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This means that, quite aside from how one interprets the days of Genesis 1, the origin of the Universe (and, indeed, the earth) occurs, as far as the information provided in Scripture is concerned, at an indeterminate time in the past.
a definite article associated with the sixth and seventh day, which seems to suggest there is something special — or different — about those latter two days.
These are: In approaching the text of Genesis 1, we notice that there are certain features which are suggestive that the text need not be read as necessitating that we take a young-earth view. This being so, there is the implication that day 1 commences in verse 3, while the description in verses 1-2 of God creating the heavens and the earth precedes it.
This conclusion receives still further support from the fact that the verb “created” in verse 1 is in the perfect tense, whereas the use of the narrative tense begins in verse 3.
On the latter view, Genesis 1 comprises a mythological allegory; Adam and Eve are reduced to mere literary devices; and the historicity of Noah’s Flood is typically abandoned altogether.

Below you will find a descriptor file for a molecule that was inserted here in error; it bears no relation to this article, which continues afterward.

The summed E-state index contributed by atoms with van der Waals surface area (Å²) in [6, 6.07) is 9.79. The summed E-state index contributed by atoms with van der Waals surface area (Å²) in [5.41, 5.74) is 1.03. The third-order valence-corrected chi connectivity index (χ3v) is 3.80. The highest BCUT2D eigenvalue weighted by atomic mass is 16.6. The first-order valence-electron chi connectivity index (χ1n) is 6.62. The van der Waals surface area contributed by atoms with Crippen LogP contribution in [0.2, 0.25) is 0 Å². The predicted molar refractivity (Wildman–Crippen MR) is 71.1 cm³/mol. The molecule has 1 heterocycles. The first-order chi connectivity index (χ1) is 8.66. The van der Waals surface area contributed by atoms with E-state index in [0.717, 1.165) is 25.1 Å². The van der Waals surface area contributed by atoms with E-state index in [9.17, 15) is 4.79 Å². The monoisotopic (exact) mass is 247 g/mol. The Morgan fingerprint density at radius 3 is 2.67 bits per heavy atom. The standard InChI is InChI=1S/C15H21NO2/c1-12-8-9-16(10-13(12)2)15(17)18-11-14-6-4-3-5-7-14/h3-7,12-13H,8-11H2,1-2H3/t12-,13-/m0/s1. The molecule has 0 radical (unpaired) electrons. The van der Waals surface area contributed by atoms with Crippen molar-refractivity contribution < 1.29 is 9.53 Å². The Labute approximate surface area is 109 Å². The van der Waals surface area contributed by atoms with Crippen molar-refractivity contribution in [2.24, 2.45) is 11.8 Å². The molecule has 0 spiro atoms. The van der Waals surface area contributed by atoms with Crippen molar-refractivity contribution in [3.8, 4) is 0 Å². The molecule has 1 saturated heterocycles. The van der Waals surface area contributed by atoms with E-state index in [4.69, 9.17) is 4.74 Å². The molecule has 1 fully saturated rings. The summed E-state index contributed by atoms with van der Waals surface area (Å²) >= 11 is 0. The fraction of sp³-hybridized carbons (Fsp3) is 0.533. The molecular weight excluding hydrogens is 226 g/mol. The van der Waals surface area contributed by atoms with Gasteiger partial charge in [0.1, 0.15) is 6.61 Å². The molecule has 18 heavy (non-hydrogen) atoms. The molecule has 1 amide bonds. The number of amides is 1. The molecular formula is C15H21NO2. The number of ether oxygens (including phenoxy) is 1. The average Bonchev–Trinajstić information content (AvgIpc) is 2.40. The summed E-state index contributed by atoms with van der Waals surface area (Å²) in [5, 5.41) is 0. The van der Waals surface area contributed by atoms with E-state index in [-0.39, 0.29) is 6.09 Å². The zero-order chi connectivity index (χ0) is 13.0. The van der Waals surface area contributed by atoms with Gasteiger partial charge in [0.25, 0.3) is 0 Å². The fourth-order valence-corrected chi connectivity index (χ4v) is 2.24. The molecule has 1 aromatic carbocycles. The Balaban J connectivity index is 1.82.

There is a plethora of competing views which reside in the middle of those polar extremes: Examples include the Day-Age Theory; the Gap Theory; and various forms of progressive creationism.
This pattern may suggest that the exact chronological sequence of events is not in mind here. This may suggest that God allowed the trees and vegetation to germinate and grow by virtue of natural processes.
From the courtyard, one would move into the organised cosmos as he entered the antechamber, which is where one would find the Menorah, teh Table of Bread and the incense alter.
In the descriptions of the Tabernacle, the lamb and its olive oil are provided for “light” (which is the same word used to describe the celestial bodies in day four).
The diversity of views on Genesis, even among the most learned of exegetes and scholars, is staggering.
While one extreme insists that the days of Genesis must strictly be interpreted as seven consecutive 24-hour periods (thus rendering the earth very young indeed — in the order of thousands, and not millions or billions, of years old), at the other extreme lies the notion that the early chapters of Genesis are devoid of any historical content at all.